“In the early part of 1887, the good city of Lewiston, Maine, was thrown into considerable excitement by the discovery of a young woman dead on the street, with her newly born babe beside her. Upon investigation by the police, Elmer D. Morrill was arrested for the crime of murdering her, and the grand jury found an indictment against him for murder. The cause of the murder was at first considerably shrouded in mystery; but subsequent events pointed to the above individual.”
Defenders and offenders. New York: D. Buchner & Co., 1888.
ExecutedToday.com has been posting an execution story every day since Halloween 2007 so it’s not surprising when they come up with a murder not covered by Murder by Gaslight. Here is the story of the Blanc brothers, driven to murder by reading sensational books.
On this date in 1897, some 4,000 residents of Lafayette turned up to watch the hanging of two Parisian-born young men.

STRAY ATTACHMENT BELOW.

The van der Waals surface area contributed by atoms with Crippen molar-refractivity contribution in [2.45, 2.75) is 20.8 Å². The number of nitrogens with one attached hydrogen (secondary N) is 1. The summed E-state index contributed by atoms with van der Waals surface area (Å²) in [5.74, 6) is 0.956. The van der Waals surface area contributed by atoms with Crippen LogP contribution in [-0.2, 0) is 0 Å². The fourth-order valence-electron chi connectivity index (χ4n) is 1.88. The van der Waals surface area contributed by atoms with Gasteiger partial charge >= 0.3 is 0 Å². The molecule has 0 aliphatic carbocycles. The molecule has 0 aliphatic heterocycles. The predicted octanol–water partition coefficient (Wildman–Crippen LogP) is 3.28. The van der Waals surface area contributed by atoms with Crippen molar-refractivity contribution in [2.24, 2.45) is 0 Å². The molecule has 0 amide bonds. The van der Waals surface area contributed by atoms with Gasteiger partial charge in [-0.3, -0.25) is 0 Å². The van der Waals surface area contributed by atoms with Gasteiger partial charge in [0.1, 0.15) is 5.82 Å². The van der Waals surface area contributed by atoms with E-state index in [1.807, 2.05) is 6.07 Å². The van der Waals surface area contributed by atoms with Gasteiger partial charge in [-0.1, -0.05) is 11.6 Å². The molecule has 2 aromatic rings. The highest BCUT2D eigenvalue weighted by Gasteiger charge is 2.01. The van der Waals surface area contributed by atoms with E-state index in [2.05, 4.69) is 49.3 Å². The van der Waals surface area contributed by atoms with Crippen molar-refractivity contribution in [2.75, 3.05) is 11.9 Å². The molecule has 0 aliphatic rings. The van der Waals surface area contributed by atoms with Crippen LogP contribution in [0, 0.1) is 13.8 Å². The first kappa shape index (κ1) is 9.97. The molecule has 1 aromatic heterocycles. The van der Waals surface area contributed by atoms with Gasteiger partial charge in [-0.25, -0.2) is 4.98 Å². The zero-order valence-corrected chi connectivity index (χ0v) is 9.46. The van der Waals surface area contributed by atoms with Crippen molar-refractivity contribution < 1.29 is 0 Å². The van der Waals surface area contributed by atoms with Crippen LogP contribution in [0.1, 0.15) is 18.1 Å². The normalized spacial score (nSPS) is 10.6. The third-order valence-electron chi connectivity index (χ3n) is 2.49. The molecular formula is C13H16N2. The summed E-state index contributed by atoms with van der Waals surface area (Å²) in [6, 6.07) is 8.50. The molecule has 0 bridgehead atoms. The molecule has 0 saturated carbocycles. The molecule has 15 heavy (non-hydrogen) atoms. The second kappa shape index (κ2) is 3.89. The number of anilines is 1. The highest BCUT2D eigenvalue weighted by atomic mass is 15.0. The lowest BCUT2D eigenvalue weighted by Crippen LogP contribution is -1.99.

It had been nearly a full year since Martin Begnaud was discovered bound, gagged, and stabbed over 50 times in his general store at Scott, Louisiana, just outside Lafayette. That was on April 22, 1896. The motive was self-evident: the prosperous late burgher had been plundered of several thousand dollars. But who did it?
The matter remained a mystery for many months, although two men were indicted for the deed — and blessedly never brought to trial.
But a few days after the murders, brothers Ernest and Alexis Blanc, teenage French orphans who were sharecropping on a plantation in April 1896 also abruptly disappeared without even bothering to sell their crop shares. This naturally raised suspicion as well, but their whereabouts were totally unknown and as months passed any hope of finding them had practically vanished.